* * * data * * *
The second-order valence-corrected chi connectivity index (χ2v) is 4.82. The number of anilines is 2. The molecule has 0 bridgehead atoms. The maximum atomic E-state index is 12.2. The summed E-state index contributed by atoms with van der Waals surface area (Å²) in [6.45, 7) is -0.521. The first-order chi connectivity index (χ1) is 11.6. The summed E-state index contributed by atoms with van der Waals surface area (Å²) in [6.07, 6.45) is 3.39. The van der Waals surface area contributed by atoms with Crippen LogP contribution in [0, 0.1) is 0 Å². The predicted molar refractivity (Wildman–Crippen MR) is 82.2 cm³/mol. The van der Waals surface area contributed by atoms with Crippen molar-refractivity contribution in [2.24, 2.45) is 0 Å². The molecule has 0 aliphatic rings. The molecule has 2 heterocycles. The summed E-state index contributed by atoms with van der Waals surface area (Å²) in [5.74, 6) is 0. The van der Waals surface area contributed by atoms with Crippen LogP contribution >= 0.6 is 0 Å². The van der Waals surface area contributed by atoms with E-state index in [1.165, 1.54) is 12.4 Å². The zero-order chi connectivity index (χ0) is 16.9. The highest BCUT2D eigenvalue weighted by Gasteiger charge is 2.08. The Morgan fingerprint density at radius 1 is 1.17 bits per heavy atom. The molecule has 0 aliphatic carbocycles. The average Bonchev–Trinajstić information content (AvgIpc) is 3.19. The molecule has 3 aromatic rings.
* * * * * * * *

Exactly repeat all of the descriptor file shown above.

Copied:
The second-order valence-corrected chi connectivity index (χ2v) is 4.82. The number of anilines is 2. The molecule has 0 bridgehead atoms. The maximum atomic E-state index is 12.2. The summed E-state index contributed by atoms with van der Waals surface area (Å²) in [6.45, 7) is -0.521. The first-order chi connectivity index (χ1) is 11.6. The summed E-state index contributed by atoms with van der Waals surface area (Å²) in [6.07, 6.45) is 3.39. The van der Waals surface area contributed by atoms with Crippen LogP contribution in [0, 0.1) is 0 Å². The predicted molar refractivity (Wildman–Crippen MR) is 82.2 cm³/mol. The van der Waals surface area contributed by atoms with Crippen molar-refractivity contribution in [2.24, 2.45) is 0 Å². The molecule has 0 aliphatic rings. The molecule has 2 heterocycles. The summed E-state index contributed by atoms with van der Waals surface area (Å²) in [5.74, 6) is 0. The van der Waals surface area contributed by atoms with Crippen LogP contribution >= 0.6 is 0 Å². The van der Waals surface area contributed by atoms with E-state index in [1.165, 1.54) is 12.4 Å². The zero-order chi connectivity index (χ0) is 16.9. The highest BCUT2D eigenvalue weighted by Gasteiger charge is 2.08. The Morgan fingerprint density at radius 1 is 1.17 bits per heavy atom. The molecule has 0 aliphatic carbocycles. The average Bonchev–Trinajstić information content (AvgIpc) is 3.19. The molecule has 3 aromatic rings.